Due to the placement of the work in the natural environment,the reflections made in the glass allow the pavilions to effectively merge intothe surrounding rural landscape. The interruption of other buildings found inthe city is not an issue here, and the adjacent placement of the two pavilionsprevents the otherwise possible obstruction of one another’s reflections fromexisting within their surfaces. When the viewer is reflected in the material, he/sheappears multiple times among the structure’s surroundings. This reduces thesense of claustrophobia found within a small space and emphasises the desirablequalities of infinite and immeasurable space. When the surrounding light allowsthe façades to appear transparent, the onlooker is able to continue their view ofrecurring space in the landscape. Graham is aiming to create a utopian image ofa more successful and satisfying city with reduced spatial limitations and the removalof unequal, dominating positions of power determined by the architecture. Hestates that the Two Adjacent Pavilions’are both emblematic of the power of the corporate city and help to dissolvethe city’s alienation effects’ (1999, p.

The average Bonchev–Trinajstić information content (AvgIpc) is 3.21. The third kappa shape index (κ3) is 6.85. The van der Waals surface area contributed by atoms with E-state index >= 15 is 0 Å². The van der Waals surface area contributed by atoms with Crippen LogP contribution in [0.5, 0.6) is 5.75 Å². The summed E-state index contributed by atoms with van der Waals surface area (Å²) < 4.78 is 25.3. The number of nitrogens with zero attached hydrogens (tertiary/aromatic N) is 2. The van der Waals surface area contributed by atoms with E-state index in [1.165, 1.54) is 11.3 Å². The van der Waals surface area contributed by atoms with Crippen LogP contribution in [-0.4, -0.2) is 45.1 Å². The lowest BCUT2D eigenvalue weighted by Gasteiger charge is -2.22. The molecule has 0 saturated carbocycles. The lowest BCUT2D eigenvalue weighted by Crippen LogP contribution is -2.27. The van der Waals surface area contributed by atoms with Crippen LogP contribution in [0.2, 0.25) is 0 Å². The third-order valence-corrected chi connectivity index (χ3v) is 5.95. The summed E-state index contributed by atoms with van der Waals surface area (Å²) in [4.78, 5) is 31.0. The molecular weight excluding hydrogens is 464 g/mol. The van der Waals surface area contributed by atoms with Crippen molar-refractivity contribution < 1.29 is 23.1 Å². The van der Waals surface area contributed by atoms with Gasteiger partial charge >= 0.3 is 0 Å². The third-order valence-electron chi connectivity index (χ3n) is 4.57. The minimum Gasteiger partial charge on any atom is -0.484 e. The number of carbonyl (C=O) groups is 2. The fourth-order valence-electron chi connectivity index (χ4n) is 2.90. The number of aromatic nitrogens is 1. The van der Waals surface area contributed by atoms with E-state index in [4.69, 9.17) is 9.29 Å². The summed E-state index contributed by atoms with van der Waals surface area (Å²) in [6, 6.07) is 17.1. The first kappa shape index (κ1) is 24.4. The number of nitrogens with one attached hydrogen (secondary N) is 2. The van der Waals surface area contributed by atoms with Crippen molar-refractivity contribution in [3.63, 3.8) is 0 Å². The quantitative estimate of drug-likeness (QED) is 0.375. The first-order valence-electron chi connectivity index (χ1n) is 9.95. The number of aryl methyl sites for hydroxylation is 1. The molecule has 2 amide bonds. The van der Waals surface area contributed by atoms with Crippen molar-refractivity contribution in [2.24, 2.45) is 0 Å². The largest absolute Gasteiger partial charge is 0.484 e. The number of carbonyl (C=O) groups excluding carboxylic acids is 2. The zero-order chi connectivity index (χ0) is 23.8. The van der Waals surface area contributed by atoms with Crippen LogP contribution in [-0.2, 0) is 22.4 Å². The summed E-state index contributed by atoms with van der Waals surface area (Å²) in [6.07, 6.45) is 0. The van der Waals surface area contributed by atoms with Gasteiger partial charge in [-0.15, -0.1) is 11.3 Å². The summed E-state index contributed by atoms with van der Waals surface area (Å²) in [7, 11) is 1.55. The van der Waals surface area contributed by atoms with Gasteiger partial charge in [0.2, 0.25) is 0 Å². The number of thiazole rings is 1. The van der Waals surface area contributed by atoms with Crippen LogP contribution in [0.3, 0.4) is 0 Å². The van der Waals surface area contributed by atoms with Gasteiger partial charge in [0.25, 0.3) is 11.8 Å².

175).In Graham’s Two Adjacent Pavilions, Turrell’s Deer Shelter Skyspace and Mantegna’s Camera degli Sposi, the significance of the ceiling and itsinfluence on the final desired effect of the work is a common denominator. Thisstrongly contradicts Schmarsow’s disregard of the roof in terms of definingarchitecture.
The recent ability to view a city from the top floor of askyscraper has increased the prominence of the roof and ceiling in architecture.We are now able to look down upon the roof of a building that horizontallydivides interior and exterior space, making this element of architecture moresignificant than before. The perception that Turrell’s Skyspaces are covered with a transparent sheet of glass emphasisesthese ideas and brings the relationship between Turrell and Graham’s workcloser together.
This recent sense of division provided through the top andbottom of a building as opposed to its sides would perhaps change Schmarsow’sopinion of the roof of a building if he were alive today.